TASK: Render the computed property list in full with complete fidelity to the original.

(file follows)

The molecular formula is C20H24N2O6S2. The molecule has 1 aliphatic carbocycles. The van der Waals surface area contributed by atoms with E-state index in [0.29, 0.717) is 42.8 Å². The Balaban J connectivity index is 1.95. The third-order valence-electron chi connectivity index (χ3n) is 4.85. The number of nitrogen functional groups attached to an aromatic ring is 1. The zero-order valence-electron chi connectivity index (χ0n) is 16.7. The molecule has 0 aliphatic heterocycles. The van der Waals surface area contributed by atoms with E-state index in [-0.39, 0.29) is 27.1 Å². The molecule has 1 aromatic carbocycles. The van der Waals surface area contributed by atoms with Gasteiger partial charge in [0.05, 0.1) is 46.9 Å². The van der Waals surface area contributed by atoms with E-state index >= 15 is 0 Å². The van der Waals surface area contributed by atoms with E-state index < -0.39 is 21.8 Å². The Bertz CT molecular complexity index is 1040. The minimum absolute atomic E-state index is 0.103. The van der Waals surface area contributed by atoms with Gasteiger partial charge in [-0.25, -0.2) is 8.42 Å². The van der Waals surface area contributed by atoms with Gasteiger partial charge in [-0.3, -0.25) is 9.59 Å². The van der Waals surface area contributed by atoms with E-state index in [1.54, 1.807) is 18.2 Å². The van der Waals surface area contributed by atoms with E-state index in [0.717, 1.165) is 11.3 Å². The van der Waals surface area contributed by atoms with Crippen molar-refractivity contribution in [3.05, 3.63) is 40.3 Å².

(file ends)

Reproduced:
The molecular formula is C20H24N2O6S2. The molecule has 1 aliphatic carbocycles. The van der Waals surface area contributed by atoms with E-state index in [0.29, 0.717) is 42.8 Å². The Balaban J connectivity index is 1.95. The third-order valence-electron chi connectivity index (χ3n) is 4.85. The number of nitrogen functional groups attached to an aromatic ring is 1. The zero-order valence-electron chi connectivity index (χ0n) is 16.7. The molecule has 0 aliphatic heterocycles. The van der Waals surface area contributed by atoms with E-state index in [-0.39, 0.29) is 27.1 Å². The molecule has 1 aromatic carbocycles. The van der Waals surface area contributed by atoms with Gasteiger partial charge in [0.05, 0.1) is 46.9 Å². The van der Waals surface area contributed by atoms with E-state index >= 15 is 0 Å². The van der Waals surface area contributed by atoms with E-state index < -0.39 is 21.8 Å². The Bertz CT molecular complexity index is 1040. The minimum absolute atomic E-state index is 0.103. The van der Waals surface area contributed by atoms with Gasteiger partial charge in [-0.25, -0.2) is 8.42 Å². The van der Waals surface area contributed by atoms with Gasteiger partial charge in [-0.3, -0.25) is 9.59 Å². The van der Waals surface area contributed by atoms with E-state index in [1.54, 1.807) is 18.2 Å². The van der Waals surface area contributed by atoms with E-state index in [0.717, 1.165) is 11.3 Å². The van der Waals surface area contributed by atoms with Crippen molar-refractivity contribution in [3.05, 3.63) is 40.3 Å².